Carbon credits are a new potential source of transfers that are already being used on a small scale for wastewater treatment projects (E-Source, 2009) and household water treatment initiatives (Water Institute, 2012).
Recovering methane from wastewater treatment plants to generate power not only saves energy costs, it also helps to reduce greenhouse gas emissions, which offers operators in developing countries an opportunity to sell carbon credits under the Kyoto Protocol's Clean Development Mechanism (CDM) (E-Source, 2009). The sale of these credits could be used to finance treatment plants.
The Andean Development Corporation (CAF) is helping Peru's state water utility Sedapal to see how the sale of carbon credits could help finance a pilot project at the Carapongo wastewater treatment plant, in Lima's Ate Vitarte district. Sedapal has bought equipment to convert the methane gas that is produced at the plant. Potential buyers for the carbon credits will be sought through the Clean Development Mechanism (CDM).
The largest transfers in the world are direct transfers of money by a foreign worker to his or her home country, also known as remittances. The World Bank estimates in their Remittance Market Outlook that remittances totalled US$ 414 billion in 2009, of which US$316 billion went to developing countries that involved 192 million migrant workers. What percentage of remittances is spend on water, sanitation and hygiene service delivery is unknown.
Chile: loans for sewerage connection
In a financing model introduced by the Municipal Works Company of Santiago (EMOS) in Chile, poor households can apply for loans to finance the connection costs to the sewerage network (Sijbesma, 2011). Loans can last for a duration of 12, 24, 36 or 60 months. Eligibility and duration are based on the city’s social services department’s classification of each household. Households are expected to repay loans, in addition to meeting their respective monthly tariff. The ultra-poor pay between US$ 5 and US$ 10, in ten installments.
Vietnam: loans for households to construct latrines or connect to a water supply
In Vietnam, the National Social Development Bank administers a government loan scheme where households can take out a loan for a sanitary toilet and/or a water supply connection (Sijbesma, 2011). Each household can take a loan of up to VND 3 million for a toilet, and the same amount for a water supply provision or connection. Together, the sanitation and water loans constitute about 7% of the total loans portfolio of the bank.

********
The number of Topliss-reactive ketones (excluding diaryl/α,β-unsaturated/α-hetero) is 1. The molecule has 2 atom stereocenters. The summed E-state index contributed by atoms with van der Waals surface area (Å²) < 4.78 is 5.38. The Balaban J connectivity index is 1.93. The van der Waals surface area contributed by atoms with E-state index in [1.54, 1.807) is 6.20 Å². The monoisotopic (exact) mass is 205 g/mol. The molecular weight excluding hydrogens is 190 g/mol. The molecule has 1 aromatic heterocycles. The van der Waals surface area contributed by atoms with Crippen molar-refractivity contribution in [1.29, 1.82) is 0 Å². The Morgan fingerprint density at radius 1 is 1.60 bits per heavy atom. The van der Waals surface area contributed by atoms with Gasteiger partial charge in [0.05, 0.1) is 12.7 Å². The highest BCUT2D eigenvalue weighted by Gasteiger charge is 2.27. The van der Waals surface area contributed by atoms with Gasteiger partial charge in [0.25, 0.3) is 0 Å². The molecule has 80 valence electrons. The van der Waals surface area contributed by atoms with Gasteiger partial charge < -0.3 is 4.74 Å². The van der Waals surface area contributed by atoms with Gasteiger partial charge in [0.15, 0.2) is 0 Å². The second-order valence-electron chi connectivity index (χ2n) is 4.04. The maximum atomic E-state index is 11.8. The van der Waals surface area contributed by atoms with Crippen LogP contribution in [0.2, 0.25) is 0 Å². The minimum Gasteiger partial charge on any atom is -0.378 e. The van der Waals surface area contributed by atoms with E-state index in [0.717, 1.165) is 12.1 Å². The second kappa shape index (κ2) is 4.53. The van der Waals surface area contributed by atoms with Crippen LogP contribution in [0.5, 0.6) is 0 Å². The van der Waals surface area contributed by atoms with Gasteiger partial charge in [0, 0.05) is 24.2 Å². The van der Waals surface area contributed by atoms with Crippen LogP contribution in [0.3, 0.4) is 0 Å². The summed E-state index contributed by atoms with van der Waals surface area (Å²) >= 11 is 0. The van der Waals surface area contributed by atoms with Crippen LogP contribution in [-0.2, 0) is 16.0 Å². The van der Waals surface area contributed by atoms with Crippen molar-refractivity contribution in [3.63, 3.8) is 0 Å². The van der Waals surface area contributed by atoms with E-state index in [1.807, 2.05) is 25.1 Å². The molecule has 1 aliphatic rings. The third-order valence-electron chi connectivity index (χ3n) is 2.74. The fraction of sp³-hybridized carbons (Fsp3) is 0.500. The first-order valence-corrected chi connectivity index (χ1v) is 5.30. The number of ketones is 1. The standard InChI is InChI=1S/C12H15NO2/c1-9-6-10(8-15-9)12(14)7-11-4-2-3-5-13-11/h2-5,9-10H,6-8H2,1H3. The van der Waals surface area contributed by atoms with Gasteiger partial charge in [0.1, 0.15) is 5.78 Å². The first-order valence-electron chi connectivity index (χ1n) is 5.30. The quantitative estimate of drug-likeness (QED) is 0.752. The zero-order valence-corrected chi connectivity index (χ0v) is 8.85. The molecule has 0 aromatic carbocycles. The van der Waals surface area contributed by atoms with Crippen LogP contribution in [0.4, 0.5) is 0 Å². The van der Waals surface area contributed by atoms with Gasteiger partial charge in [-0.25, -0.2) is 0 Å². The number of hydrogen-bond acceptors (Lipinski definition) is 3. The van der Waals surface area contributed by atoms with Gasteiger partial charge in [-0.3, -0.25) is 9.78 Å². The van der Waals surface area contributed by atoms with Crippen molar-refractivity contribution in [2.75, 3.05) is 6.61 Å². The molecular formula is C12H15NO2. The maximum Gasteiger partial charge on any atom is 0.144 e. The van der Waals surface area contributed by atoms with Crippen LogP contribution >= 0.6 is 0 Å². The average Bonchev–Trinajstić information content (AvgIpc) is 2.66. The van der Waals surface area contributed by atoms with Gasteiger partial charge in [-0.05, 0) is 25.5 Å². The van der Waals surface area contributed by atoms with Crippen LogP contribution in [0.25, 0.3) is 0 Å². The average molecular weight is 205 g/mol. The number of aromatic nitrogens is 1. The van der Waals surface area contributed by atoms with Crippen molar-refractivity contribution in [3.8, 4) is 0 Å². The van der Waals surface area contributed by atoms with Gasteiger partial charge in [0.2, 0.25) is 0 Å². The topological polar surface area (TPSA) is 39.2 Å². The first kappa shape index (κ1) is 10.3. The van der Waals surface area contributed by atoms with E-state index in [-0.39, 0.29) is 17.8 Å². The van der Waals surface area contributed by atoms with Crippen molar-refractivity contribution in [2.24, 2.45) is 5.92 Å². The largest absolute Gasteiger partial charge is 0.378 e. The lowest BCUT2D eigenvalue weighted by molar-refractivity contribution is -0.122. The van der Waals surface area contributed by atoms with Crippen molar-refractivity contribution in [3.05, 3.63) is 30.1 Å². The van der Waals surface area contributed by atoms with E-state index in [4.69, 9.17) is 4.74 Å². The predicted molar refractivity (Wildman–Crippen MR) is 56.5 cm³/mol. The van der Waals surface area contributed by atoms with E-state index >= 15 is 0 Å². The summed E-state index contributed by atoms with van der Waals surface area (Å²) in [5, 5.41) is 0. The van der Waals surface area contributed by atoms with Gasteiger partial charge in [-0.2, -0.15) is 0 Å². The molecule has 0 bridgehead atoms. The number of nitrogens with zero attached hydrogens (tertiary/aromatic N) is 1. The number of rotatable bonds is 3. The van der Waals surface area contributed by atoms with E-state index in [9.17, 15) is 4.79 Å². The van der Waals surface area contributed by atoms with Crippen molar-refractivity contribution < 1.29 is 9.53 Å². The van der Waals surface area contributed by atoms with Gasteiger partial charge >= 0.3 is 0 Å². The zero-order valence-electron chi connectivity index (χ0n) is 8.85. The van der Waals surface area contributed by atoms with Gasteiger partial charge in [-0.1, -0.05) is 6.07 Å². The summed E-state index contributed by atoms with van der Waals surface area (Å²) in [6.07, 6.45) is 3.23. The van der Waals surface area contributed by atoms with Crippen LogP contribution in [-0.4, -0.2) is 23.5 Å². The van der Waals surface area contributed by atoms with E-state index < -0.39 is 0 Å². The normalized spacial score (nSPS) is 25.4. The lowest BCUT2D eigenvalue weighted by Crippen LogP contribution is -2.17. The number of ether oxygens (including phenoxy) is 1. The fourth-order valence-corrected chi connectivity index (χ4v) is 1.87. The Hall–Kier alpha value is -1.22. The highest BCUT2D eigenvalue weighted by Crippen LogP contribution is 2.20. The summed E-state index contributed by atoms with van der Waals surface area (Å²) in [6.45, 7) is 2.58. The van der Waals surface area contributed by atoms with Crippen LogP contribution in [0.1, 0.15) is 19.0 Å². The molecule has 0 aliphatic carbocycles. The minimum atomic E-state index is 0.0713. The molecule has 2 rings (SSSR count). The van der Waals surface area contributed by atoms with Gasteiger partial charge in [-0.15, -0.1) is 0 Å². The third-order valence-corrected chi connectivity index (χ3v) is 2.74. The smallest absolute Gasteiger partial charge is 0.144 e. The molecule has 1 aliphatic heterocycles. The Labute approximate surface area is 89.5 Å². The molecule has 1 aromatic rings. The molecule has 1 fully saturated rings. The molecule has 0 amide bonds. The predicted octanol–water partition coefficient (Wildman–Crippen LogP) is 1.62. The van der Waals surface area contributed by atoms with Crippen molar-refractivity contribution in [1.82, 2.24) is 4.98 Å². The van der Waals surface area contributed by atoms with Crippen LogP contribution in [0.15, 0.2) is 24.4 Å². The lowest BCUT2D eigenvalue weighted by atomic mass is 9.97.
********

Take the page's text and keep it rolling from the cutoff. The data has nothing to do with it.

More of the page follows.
- Carbon credits: potential source of funding for wastewater treatment projects, E-Source, 19 May 2009
- EUREAU, 2012. ‘3Ts’ Tariffs, taxes and transfers in the European water sector. Short guide.
- OECD, 2010. Civil society and aid effectiveness: Findings, recommendations and good practice. Organisation for Economic Co‐operation and Development/ Development Assistance Committee.
- Pezon, C., Fonseca, C. and Butterworth, J., 2010. IRC Symposium 2010 Pumps, Pipes and Promises. Background paper: pumps, pipes and promises. Costs, finances and accountability for sustainable WASH services. The Hague, The Netherlands: IRC International Water and Sanitation Centre.
- Saywell, D. and Fonseca, C., 2006. Microfinance for Sanitation. WELL factsheet. Loughborough: WELL/WEDC- Water, Engineering and Development Centre, Loughborough University of Technology.
- Sijbesma, C., 2011. Sanitation Financing models for the urban poor. Thematic Overview Paper 25. The Hague: IRC International Water and Sanitation Centre (Published November 2011).
- OECD, 2009. Managing Water for All: An OECD perspective on pricing and financing. ISBN-978-92-64-05033-4
- Verhoeven, J., Uytewaal, E. and de la Harpe, J., 2011. Aid effectiveness in the water and sanitation sector: policies, practices and perspectives. (Thematic Overview Paper 26) The Hague: IRC International Water and Sanitation Centre.
- Water Institute, 2012. Carbon credits and HWTS: a viable "green" funding mechanism? Webinar, 17 July 2012. Chapel Hill, NC, USA, The Water Institute, Gillings School of Global Public Health, University of North Carolina at Chapel Hill
- WHO and UN-Water, 2012. UN-Water global annual assessment of sanitation and drinking-water (GLAAS) 2012 report: the challenge of extending and sustaining services. (UN-water global annual assessment of sanitation and drinking-water (GLAAS) report; 2012). Geneva, Switzerland: World Health Organization (WHO).
- Winpenny, J., 2011. Financing for water and sanitation: a primer for practitioners and students in developing countries. Stockholm, Sweden: The European Union Water Initiative Finance Working Group, EUWI-FWG.
- IRC is a knowledge broker, innovator and catalyst of change within the water, sanitation and hygiene (WASH) sector working internationally and in selected focus countries and regions. IRC seeks to extend WASH services to the less privileged, while ensuring that services are based on the sustainable use of water resources, are appropriately managed, and are better governed. IRC works in partnership with governments, the public and private sector, Dutch and international organisations, UN institutions, development banks and non-governmental networks and organisations.
- Global Analysis and Assessment of Sanitation and Drinking-Water (GLAAS) is produced every two years by the World Health Organization (WHO) on behalf of UN-Water. It provides a global update on the policy frameworks, institutional arrangements, human resource base, and international and national finance streams in support of sanitation and drinking water.